Carlsson, A., Engström, P., Palva, E. T., Bennich, H. (1991). Attacin, an Antibacterial Protein From Hyalophora Cecropia, Inhibits Synthesis of Outer Membrane Proteins in Escherichia Coli by Interfering With Omp Gene Transcription. Infect. Immun. 59, 3040–3045. doi: 10.1128/IAI.59.9.3040-3045.1991

PubMed Abstract | CrossRef Full Text | Google Scholar

Casteels, P., Ampe, C., Riviere, L., Van Damme, J., Elicone, C., Fleming, M., et al. (1990). Isolation and Characterization of Abaecin, a Major Antibacterial Response Peptide in the Honeybee (Apis Mellifera). Eur. J. Biochem. 187, 381–386. doi: 10.1111/j.1432-1033.1990.tb15315.x

PubMed Abstract | CrossRef Full Text | Google Scholar

Catoira, M. C., Fusaro, L., Di Francesco, D., Ramella, M., Boccafoschi, F. (2019). Overview of Naturalhydrogels for Regenerative Medicine Applications. J. Mater. Sci. Mater. Med. 30, 115. doi: 10.1007/s10856-019-6318-7

PubMed Abstract | CrossRef Full Text | Google Scholar

Cheng, K. T., Wu, C. L., Yip, B. S., Yu, H. Y., Cheng, H. T., Chih, Y. H., et al. (2018). High Level Expression and Purification of the Clinically Active Antimicrobial Peptide P-113 in Escherichia Coli. Molecules 23, 800. doi: 10.3390/molecules23040800

CrossRef Full Text | Google Scholar

Chen, C., Mangoni, M. L., Di, Y. P. (2017). In Vivo Therapeutic Efficacy of Frog Skin-Derived Peptides Against Pseudomonas Aeruginosa-Induced Pulmonary Infection. Sci. Rep. 7, 8548. doi: 10.1038/s41598-017-08361-8

PubMed Abstract | CrossRef Full Text | Google Scholar

Chen, M. H., Wang, L. L., Chung, J. J., Kim, Y. H., Atluri, P., Burdick, J. A. (2017). Methods to Assess Shear-Thinning Hydrogels for Application as Injectable Biomaterials. ACS Biomater. Sci. Eng. 3, 3146–3160. doi: 10.1021/acsbiomaterials.7b00734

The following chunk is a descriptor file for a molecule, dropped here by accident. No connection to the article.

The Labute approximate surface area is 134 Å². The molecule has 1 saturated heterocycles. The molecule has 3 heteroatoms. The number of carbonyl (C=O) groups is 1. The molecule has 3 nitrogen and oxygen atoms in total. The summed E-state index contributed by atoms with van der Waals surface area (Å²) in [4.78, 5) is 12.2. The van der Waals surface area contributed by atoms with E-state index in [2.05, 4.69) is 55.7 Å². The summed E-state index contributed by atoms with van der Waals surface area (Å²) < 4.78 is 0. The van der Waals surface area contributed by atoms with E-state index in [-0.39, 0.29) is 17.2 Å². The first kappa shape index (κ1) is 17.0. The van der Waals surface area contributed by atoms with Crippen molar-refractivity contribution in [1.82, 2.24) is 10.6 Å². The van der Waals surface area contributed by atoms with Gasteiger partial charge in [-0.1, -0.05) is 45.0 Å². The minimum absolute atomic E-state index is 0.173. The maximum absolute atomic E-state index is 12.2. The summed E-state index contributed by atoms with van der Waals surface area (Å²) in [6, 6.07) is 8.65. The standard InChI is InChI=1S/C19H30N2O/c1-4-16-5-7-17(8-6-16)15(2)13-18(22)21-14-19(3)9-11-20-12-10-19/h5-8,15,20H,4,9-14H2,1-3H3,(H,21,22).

PubMed Abstract | CrossRef Full Text | Google Scholar

Cheung, B. M. Y., Cheung, T. T., Samaranayake, N. R. (2013). Safety of Antiobesity Drugs. Ther. Adv. Drug Saf. 4, 171–181. doi: 10.1177/2042098613489721

PubMed Abstract | CrossRef Full Text | Google Scholar

Chiorean, S., Antwi, I., Carney, D. W., Kotsogianni, I., Giltrap, A. M., Alexander, F. M., et al. (2020). Dissecting the Binding Interations of Teixobactin With the Bacterial Cell-Wall Precursor Lipid II. Chembiochem 21, 789–792. doi: 10.1002/cbic.201900504

PubMed Abstract | CrossRef Full Text | Google Scholar

Choi, J. H., Jang, A. Y., Lin, S., Lim, S., Kim, D., Park, K., et al. (2015). Melittin, a Honeybee Venom-Derived Antimicrobial Peptide, may Target Methicillin-Resistant Staphylococcus Aureus. Mol. Med. Rep. 12, 6483–6490. doi: 10.3892/mmr.2015.4275

PubMed Abstract | CrossRef Full Text | Google Scholar

Choi, C. S., Yoe, S. M., Kim, E. S., Chae, K. S., Kim, H. R. (1997). Purification and Characterization of Antibacterial Peptides, Spodopsin Ia and Ib Induced in the Larval Haemolymph of the Common Cutworm, Spodoptera Iitura. Korean J. Biol. Sci. 1, 457–462.

Google Scholar

Conlon, J. M., Sonnevend, A., Patel, M., Davidson, C., Nielsen, P. F., Rollins-Smith, L. A. (2003). Isolation of Peptides of the Brevinin-1 Family With Potent Candidacidal Activity From the Skin Secretions of the Frog Rana Boylii. J. Pept. Res. 62, 207–213. doi: 10.1034/j.1399-3011.2003.00090.x

PubMed Abstract | CrossRef Full Text | Google Scholar

Cui, H., Webber, M. J., Stupp, S. I. (2010). Self-Assembly of Peptide Amphiphiles: From Molecules to Nanostructures to Biomaterials. Biopolymers 94, 1–18. doi: 10.1002/bip.21328

PubMed Abstract | CrossRef Full Text | Google Scholar

da Costa, J. P., Cova, M., Ferreira, R., Vitorino, R. (2015). Antimicrobial Peptides: An Alternative for Innovative Medicines? Appl. Microbiol. Biotechnol. 99, 2023–2040. doi: 10.1007/s00253-015-6375-x

PubMed Abstract | CrossRef Full Text | Google Scholar

Daneshmand, F., Zardini, H. Z., Ebrahimi, L. (2013). Investigation of the Antimicrobial Activities of Snakin-Z, a New Cationic Peptide Derived From Zizyphus Jujube Fruits. Nat. Prod. Res. 27, 2292–2296. doi: 10.1080/14786419.2013.827192

PubMed Abstract | CrossRef Full Text | Google Scholar

Dash, R., Bhattacharjya, S. (2021). Thanatin: An Emerging Host Defense Antimicrobial Peptide With Multiple Modes of Action. Int. J. Mol. Sci. 22, 1522. doi: 10.3390/ijms22041522

PubMed Abstract | CrossRef Full Text | Google Scholar

da Silva, F. P., Machado, M. C. C. (2012). Antimicrobial Peptides: Clinical Relevance and Therapeutic Implications. Peptides 36, 308–314. doi: 10.1016/j.peptides.2012.05.014

PubMed Abstract | CrossRef Full Text | Google Scholar

David, J. M., Rajasekaran, A. K. (2015). Gramicidin A: A New Mission for an Old Antibiotic. J. Kidney Cancer VHL 2, 15–24. doi: 10.15586/jkcvhl.2015.21